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Cybersecurity Skills Shortage: Where Are All the Penetration Testers?

It’s no secret that the security industry suffers from a severe skills shortage. Amongst the many cybersecurity positions companies are currently challenged to fill are penetration testers’ roles. However, of all the skills that are in high demand and short supply, pen testing shouldn’t be one of them. Pen testers are the rock stars of infosec – everyone wants to be a pen tester. Moreover, companies clearly recognize the need for pen testing skills. So, what is the problem?

According to joint research conducted by the Enterprise Strategy Group (ESG) and the Information Systems Security Association (ISSA), 23% of organizations report having a shortage of pen testers, ranking penetration testing fourth on the list of cybersecurity skills where they suffer the largest shortage. 

However, the problem isn’t a lack of qualified candidates; the problem is how companies approach penetration testing. On the one hand, some companies are inadvertently turning away qualified candidates while, on the other, they simply aren’t willing to put in the effort to develop pen testing skills internally.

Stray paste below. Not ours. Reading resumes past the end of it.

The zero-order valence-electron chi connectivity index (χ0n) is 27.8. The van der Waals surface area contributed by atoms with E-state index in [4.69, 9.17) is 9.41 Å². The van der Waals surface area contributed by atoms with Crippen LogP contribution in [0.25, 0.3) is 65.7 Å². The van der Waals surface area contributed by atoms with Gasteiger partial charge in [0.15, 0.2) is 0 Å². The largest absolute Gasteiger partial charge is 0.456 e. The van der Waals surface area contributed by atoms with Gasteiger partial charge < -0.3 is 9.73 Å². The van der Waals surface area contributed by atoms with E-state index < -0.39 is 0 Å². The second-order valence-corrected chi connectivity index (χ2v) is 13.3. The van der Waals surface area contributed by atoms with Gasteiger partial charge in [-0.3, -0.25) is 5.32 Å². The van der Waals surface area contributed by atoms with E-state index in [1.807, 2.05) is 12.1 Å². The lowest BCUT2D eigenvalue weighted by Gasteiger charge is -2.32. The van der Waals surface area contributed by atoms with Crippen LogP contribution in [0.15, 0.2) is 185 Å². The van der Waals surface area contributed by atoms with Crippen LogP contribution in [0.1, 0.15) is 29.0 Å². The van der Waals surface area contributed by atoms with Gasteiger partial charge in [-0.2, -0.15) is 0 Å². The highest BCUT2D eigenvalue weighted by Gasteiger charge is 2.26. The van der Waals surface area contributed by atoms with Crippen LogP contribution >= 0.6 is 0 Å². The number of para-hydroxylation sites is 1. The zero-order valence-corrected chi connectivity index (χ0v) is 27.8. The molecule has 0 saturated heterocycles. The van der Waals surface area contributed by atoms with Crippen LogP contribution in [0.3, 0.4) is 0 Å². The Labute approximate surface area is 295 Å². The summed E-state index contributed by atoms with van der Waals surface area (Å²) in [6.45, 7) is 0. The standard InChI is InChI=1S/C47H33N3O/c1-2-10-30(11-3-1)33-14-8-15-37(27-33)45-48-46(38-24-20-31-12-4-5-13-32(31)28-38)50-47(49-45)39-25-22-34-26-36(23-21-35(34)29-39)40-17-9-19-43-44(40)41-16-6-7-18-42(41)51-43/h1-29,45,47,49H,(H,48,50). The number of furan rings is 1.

Calling All Pen Testing ‘Experts’
Companies demand productivity. They want to fill open positions with people who can hit the ground running, but when it comes to IT skills, HR has unreasonable expectations for how productivity translates to experience. 

An ‘expert’, so far as HR is concerned, has at least 10 years of experience in a given area. That is a problem when you are hiring for tech skills. A hiring manager tells HR that they want an ‘expert’ in a programming language – say, Swift – and that immediately gets translated into 10 years of experience. Swift was introduced in 2014. The company will be lucky to find a candidate with three years of experience. 

You can see how the exacting demands recruiters place on job capabilities and requirements artificially constrains the supply of qualified pen testers. Qualified candidates don’t even get past keyword filters on job sites. As a result, candidates who could quickly come up to speed are passed over. Companies need to lower their expectations when posting job requirements, or be willing to take a shot at someone who exhibits the foundational skills and characteristics of a good penetration tester. 

Growing Your Own Pen Testers  
Penetration testing skills are available – if you’re willing to put in the time and effort to nurture them. 

IT professionals are in ample supply, and their skillset serves as a strong foundation for network penetration testing skills. Businesses should look for individuals in their IT department who are willing to cross-train. Someone who has hands-on experience actually running systems, not someone from the help desk. Five-to-seven years of IT admin experience is preferable, as it indicates that the person is functional enough to hold down professional work, and they won’t need to be broken out of bad academic habits.